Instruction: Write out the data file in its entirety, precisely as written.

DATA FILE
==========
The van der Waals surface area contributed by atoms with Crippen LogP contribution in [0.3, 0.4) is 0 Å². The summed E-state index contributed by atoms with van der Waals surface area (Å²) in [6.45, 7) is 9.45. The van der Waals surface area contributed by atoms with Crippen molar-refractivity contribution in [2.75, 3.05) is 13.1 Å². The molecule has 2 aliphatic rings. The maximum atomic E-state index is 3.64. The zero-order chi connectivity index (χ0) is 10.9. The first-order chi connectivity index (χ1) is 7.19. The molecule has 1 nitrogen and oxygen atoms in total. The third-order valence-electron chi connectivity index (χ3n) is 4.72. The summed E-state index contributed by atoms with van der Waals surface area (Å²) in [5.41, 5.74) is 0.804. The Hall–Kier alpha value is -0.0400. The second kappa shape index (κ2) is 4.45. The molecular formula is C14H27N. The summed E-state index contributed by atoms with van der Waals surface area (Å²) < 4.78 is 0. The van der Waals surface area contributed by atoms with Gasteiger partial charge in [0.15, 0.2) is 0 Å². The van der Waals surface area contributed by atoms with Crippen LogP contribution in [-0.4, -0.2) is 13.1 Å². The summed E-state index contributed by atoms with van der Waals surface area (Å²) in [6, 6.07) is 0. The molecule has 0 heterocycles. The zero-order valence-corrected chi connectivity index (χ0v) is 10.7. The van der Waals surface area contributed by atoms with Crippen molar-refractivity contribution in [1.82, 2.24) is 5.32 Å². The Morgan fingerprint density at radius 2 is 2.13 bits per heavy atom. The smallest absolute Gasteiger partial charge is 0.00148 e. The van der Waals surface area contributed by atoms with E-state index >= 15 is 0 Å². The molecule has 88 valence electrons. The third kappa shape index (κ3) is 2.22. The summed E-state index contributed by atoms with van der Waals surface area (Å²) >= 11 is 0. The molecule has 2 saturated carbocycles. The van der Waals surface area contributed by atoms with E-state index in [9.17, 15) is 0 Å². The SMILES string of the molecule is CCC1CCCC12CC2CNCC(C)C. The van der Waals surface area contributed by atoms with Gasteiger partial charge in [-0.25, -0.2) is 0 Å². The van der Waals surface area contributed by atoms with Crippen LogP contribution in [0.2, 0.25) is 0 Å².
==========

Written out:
The van der Waals surface area contributed by atoms with Crippen LogP contribution in [0.3, 0.4) is 0 Å². The summed E-state index contributed by atoms with van der Waals surface area (Å²) in [6.45, 7) is 9.45. The van der Waals surface area contributed by atoms with Crippen molar-refractivity contribution in [2.75, 3.05) is 13.1 Å². The molecule has 2 aliphatic rings. The maximum atomic E-state index is 3.64. The zero-order chi connectivity index (χ0) is 10.9. The first-order chi connectivity index (χ1) is 7.19. The molecule has 1 nitrogen and oxygen atoms in total. The third-order valence-electron chi connectivity index (χ3n) is 4.72. The summed E-state index contributed by atoms with van der Waals surface area (Å²) in [5.41, 5.74) is 0.804. The Hall–Kier alpha value is -0.0400. The second kappa shape index (κ2) is 4.45. The molecular formula is C14H27N. The summed E-state index contributed by atoms with van der Waals surface area (Å²) < 4.78 is 0. The van der Waals surface area contributed by atoms with Gasteiger partial charge in [0.15, 0.2) is 0 Å². The van der Waals surface area contributed by atoms with Crippen LogP contribution in [-0.4, -0.2) is 13.1 Å². The summed E-state index contributed by atoms with van der Waals surface area (Å²) in [6, 6.07) is 0. The molecule has 0 heterocycles. The zero-order valence-corrected chi connectivity index (χ0v) is 10.7. The van der Waals surface area contributed by atoms with Crippen molar-refractivity contribution in [1.82, 2.24) is 5.32 Å². The Morgan fingerprint density at radius 2 is 2.13 bits per heavy atom. The smallest absolute Gasteiger partial charge is 0.00148 e. The van der Waals surface area contributed by atoms with E-state index >= 15 is 0 Å². The molecule has 88 valence electrons. The third kappa shape index (κ3) is 2.22. The summed E-state index contributed by atoms with van der Waals surface area (Å²) >= 11 is 0. The molecule has 2 saturated carbocycles. The van der Waals surface area contributed by atoms with E-state index in [9.17, 15) is 0 Å². The SMILES string of the molecule is CCC1CCCC12CC2CNCC(C)C. The van der Waals surface area contributed by atoms with Gasteiger partial charge in [-0.25, -0.2) is 0 Å². The van der Waals surface area contributed by atoms with Crippen LogP contribution in [0.2, 0.25) is 0 Å².